Teachers at P.S. 63 anticipated their Bronx school would shut down this week when they learned from a company conducting on-site COVID-19 tests that three students were positive for the virus.
Two cases are supposed to trigger a building shutdown for at least 24-hours to investigate any possible links. But the building stayed open, and while some classrooms were closed, families didn’t hear about it until well into the night, a staff member at P.S. 63 told Chalkbeat.
“I feel like they’re just making it up along the way and it doesn’t make sense,” the staffer, who asked to remain anonymous for fear of reprisal, said. “This type of inconsistency is going to get people sick.”
New York City launched its so-called Situation Room this fall with the goal of quickly alerting school communities to positive COVID-19 cases. Ever since, the program has been riddled with glitches — long waits for test results, failures to let “close contacts” know that they may have been exposed, conflicting guidance for principals, and confusing letters to families.
As coronavirus cases rise throughout the city, and schools ramp up testing for students and staff, it’s crucial that the Situation Room finds its footing, two Brooklyn City Council members said Thursday.
In a letter sent this week to schools Chancellor Richard Carranza, Brooklyn Council members Brad Lander and Mark Treyger wrote: “We have heard from principals, families, and Learning Bridges partners that the communications from the Situation Room can be frustrating and opaque — far from what you characterized in the mayor’s initial press release as ‘resulting in quick, decisive action for our schools and clarity and transparency for all families.’”
With in-school testing increasing from monthly to weekly, and with the results determining whether a school can stay open or must close, “it is critical that we work together to improve this vital system for school safety,” the letter stated.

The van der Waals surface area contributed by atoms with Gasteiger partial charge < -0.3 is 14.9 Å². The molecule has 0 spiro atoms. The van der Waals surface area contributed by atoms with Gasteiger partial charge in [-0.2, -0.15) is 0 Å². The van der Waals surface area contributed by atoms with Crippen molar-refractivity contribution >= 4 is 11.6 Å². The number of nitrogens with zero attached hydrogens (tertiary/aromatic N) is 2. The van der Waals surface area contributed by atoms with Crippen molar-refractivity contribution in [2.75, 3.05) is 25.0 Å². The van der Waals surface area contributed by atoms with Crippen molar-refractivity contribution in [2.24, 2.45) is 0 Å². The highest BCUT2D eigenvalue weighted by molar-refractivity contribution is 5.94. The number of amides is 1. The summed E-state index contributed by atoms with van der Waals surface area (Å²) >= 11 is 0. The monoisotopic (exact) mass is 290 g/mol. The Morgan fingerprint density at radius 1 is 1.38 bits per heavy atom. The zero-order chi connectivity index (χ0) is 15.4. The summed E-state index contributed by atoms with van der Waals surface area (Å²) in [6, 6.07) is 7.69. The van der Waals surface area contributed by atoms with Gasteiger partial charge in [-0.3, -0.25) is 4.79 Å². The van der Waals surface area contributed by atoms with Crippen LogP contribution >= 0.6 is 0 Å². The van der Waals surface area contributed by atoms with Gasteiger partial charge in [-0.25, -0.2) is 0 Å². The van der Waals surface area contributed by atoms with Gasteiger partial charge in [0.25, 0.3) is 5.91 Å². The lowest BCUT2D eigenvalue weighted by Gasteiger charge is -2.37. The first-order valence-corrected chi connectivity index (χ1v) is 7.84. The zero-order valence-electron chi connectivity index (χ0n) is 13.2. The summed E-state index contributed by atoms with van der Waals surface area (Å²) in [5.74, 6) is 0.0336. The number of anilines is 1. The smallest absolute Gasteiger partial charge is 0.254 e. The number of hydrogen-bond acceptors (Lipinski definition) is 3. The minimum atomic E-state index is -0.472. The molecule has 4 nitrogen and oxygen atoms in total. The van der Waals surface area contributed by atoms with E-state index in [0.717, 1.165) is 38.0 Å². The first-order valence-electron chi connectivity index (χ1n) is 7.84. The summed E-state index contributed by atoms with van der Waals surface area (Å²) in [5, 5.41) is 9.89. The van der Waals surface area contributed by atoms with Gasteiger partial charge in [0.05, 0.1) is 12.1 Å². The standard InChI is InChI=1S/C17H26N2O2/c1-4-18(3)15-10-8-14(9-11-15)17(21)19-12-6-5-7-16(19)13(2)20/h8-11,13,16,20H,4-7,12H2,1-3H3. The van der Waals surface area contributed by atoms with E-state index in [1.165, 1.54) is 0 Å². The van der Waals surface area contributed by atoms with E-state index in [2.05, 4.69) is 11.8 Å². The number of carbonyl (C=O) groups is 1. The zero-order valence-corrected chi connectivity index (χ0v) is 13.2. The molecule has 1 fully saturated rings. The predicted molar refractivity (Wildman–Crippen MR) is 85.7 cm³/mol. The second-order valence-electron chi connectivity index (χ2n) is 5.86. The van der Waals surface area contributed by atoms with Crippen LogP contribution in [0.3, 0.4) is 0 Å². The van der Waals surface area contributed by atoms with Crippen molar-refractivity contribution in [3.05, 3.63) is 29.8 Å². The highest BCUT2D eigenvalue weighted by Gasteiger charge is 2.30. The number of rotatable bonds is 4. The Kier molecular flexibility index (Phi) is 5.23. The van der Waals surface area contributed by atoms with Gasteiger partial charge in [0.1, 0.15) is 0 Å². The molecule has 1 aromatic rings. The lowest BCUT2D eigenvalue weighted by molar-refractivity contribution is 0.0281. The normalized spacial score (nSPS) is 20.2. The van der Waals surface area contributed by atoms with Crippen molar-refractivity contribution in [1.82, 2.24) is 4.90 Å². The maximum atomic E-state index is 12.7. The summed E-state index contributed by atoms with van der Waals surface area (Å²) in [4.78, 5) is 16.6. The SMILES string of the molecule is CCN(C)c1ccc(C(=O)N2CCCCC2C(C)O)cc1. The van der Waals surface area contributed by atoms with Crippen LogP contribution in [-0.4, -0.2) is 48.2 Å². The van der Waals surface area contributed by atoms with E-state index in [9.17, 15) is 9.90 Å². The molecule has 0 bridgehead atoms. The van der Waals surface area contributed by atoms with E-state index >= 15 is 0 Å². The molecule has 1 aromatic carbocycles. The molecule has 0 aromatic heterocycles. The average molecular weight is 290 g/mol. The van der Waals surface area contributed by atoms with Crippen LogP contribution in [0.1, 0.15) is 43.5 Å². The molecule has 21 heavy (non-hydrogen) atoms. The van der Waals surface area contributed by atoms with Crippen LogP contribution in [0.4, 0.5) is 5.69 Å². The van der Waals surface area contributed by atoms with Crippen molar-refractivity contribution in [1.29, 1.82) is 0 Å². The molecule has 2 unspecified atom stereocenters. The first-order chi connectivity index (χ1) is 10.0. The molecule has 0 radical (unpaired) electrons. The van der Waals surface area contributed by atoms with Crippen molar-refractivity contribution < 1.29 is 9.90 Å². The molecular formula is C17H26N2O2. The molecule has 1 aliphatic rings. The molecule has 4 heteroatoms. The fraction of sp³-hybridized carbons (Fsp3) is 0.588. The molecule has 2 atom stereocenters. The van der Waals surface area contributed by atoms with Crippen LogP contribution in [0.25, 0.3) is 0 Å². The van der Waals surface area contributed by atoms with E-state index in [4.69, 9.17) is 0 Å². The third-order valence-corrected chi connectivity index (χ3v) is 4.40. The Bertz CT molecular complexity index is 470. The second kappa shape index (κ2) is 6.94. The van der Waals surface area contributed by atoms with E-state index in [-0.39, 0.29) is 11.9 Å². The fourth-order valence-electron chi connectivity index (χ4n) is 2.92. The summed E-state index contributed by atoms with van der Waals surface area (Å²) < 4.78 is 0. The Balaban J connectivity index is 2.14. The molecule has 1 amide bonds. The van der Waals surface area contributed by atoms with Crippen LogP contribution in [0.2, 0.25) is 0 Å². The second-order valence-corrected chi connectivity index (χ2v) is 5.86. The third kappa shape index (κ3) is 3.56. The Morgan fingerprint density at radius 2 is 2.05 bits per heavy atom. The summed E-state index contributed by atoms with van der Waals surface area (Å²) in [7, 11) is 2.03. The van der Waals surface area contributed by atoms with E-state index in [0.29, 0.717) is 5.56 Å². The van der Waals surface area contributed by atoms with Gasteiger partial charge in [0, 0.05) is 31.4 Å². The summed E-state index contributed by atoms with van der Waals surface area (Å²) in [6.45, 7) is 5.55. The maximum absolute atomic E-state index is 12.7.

In response, education department spokeswoman Miranda Barbot said the city has beefed up Situation Room staffing to reduce callback times, and that it errs on the side of over-communicating with parents. She said Situation Room employees “have made the safe reopening of schools possible.”
“This entirely new system has been adjusted and strengthened over the weeks, and we’ll continue to adapt as needed and address isolated incidents that may arise,” she said.
Elementary schools as well as District 75 schools, serving students with significant disabilities, returned this week after nearly two weeks learning fully remotely. Already, cases have sparked hundreds of targeted closures. More than 489 classrooms were closed as of Friday, while 30 buildings were closed for 24 hours, and 28 more were shuttered for two weeks, according to Situation Room data. That means about 7% of buildings that reopened quickly closed again by week’s end. By Monday, the percentage was 10%.
It’s a lot for principals to manage, and they need better support, the Council members said. Within 30 minutes of a school case being identified, principals should have a dedicated team of contacts, Lander and Treyer urged.